There's a Disturbing New Statistic About June's Weather

July 17th 2015

Sarah Gray

June 2015 was tied with 1998 for the hottest June on record, and this puts 2015 on course to be "the hottest year on record"—especially because of the predicted upcoming El Niño, according NASA data released this week.

On Thursday, a report compiled and released by the National Oceanic and Atomospheric Association Administration (NOAA) stated that 2014 was indeed the warmest year on record.

The report was compiled by NOAA’s Center for Weather and Climate at the National Centers for Environmental Information and is based on contributions from 413 scientists from 58 countries around the world. Highlights from the report include an increase in greenhouse gasses, "record temperatures observed near the Earth’s surface," and record ocean surface temperatures.

Scientists are increasingly predicting that El Niño is getting stronger:

Here's how the NOAA defines El Niño: 

"El Niño is characterized by unusually warm ocean temperatures in the Equatorial Pacific, as opposed to La Niña, which characterized by unusually cold ocean temperatures in the Equatorial Pacific. El Niño is an oscillation of the ocean-atmosphere system in the tropical Pacific having important consequences for weather around the globe.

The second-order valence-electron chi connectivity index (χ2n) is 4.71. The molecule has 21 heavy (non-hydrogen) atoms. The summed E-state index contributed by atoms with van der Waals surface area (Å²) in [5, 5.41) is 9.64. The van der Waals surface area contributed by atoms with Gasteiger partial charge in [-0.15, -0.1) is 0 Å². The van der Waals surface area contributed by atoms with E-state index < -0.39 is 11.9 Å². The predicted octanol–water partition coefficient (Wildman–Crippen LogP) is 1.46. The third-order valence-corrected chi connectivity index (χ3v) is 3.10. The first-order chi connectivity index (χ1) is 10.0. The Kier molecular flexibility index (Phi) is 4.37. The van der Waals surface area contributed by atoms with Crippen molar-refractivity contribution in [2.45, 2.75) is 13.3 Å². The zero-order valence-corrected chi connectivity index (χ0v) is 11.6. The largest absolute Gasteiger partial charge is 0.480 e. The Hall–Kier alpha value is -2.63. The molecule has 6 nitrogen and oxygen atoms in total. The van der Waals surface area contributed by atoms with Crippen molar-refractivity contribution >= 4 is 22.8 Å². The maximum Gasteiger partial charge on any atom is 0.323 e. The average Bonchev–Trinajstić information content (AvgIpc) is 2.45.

"Among these consequences are increased rainfall across the southern tier of the US and in Peru, which has caused destructive flooding, and drought in the West Pacific, sometimes associated with devastating brush fires in Australia. Observations of conditions in the tropical Pacific are considered essential for the prediction of short term (a few months to 1 year) climate variations."

If El Niño conditions continue as predicted, the trend of increasing temperatures is likely to continue, ThinkProgress reports.